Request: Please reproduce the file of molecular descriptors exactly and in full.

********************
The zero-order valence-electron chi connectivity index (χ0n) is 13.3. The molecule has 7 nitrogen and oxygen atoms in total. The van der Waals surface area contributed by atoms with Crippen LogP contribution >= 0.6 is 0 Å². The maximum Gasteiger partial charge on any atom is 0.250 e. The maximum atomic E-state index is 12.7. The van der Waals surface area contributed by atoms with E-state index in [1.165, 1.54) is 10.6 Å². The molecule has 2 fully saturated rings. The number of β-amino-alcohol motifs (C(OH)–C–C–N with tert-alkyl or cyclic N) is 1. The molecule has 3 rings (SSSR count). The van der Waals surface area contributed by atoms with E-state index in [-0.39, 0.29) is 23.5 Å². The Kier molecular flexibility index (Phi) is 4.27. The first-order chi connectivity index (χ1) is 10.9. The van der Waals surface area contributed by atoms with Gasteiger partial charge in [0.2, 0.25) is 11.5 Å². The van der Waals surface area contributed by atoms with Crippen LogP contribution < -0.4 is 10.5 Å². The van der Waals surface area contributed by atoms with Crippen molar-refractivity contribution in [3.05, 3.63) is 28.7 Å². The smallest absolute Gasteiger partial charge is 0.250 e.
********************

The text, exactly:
The zero-order valence-electron chi connectivity index (χ0n) is 13.3. The molecule has 7 nitrogen and oxygen atoms in total. The van der Waals surface area contributed by atoms with Crippen LogP contribution >= 0.6 is 0 Å². The maximum Gasteiger partial charge on any atom is 0.250 e. The maximum atomic E-state index is 12.7. The van der Waals surface area contributed by atoms with E-state index in [1.165, 1.54) is 10.6 Å². The molecule has 2 fully saturated rings. The number of β-amino-alcohol motifs (C(OH)–C–C–N with tert-alkyl or cyclic N) is 1. The molecule has 3 rings (SSSR count). The van der Waals surface area contributed by atoms with E-state index in [-0.39, 0.29) is 23.5 Å². The Kier molecular flexibility index (Phi) is 4.27. The first-order chi connectivity index (χ1) is 10.9. The van der Waals surface area contributed by atoms with Gasteiger partial charge in [0.2, 0.25) is 11.5 Å². The van der Waals surface area contributed by atoms with Crippen LogP contribution < -0.4 is 10.5 Å². The van der Waals surface area contributed by atoms with Crippen molar-refractivity contribution in [3.05, 3.63) is 28.7 Å². The smallest absolute Gasteiger partial charge is 0.250 e.